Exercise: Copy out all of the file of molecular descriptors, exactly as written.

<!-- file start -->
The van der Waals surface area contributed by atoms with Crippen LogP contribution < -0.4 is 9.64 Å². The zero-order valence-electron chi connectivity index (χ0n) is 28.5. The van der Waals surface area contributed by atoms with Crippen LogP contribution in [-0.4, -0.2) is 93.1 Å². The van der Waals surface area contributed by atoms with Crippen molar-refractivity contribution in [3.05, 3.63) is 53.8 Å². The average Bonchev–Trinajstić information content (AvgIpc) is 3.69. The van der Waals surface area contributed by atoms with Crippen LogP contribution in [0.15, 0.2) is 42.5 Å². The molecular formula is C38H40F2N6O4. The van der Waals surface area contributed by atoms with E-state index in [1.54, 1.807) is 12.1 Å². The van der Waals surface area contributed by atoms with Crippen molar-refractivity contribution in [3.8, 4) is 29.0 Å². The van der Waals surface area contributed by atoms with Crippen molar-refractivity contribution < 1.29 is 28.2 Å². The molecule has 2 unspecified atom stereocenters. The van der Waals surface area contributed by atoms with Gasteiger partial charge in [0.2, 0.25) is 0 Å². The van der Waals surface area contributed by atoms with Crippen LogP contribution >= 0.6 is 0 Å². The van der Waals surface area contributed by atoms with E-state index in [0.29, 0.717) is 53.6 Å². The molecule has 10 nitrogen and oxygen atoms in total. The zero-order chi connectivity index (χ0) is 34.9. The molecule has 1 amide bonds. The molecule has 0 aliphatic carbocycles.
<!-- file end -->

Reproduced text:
The van der Waals surface area contributed by atoms with Crippen LogP contribution < -0.4 is 9.64 Å². The zero-order valence-electron chi connectivity index (χ0n) is 28.5. The van der Waals surface area contributed by atoms with Crippen LogP contribution in [-0.4, -0.2) is 93.1 Å². The van der Waals surface area contributed by atoms with Crippen molar-refractivity contribution in [3.05, 3.63) is 53.8 Å². The average Bonchev–Trinajstić information content (AvgIpc) is 3.69. The van der Waals surface area contributed by atoms with Crippen LogP contribution in [0.15, 0.2) is 42.5 Å². The molecular formula is C38H40F2N6O4. The van der Waals surface area contributed by atoms with E-state index in [1.54, 1.807) is 12.1 Å². The van der Waals surface area contributed by atoms with Crippen molar-refractivity contribution in [3.8, 4) is 29.0 Å². The van der Waals surface area contributed by atoms with Crippen molar-refractivity contribution < 1.29 is 28.2 Å². The molecule has 2 unspecified atom stereocenters. The van der Waals surface area contributed by atoms with Gasteiger partial charge in [0.2, 0.25) is 0 Å². The van der Waals surface area contributed by atoms with Crippen LogP contribution >= 0.6 is 0 Å². The van der Waals surface area contributed by atoms with E-state index in [0.29, 0.717) is 53.6 Å². The molecule has 10 nitrogen and oxygen atoms in total. The zero-order chi connectivity index (χ0) is 34.9. The molecule has 1 amide bonds. The molecule has 0 aliphatic carbocycles.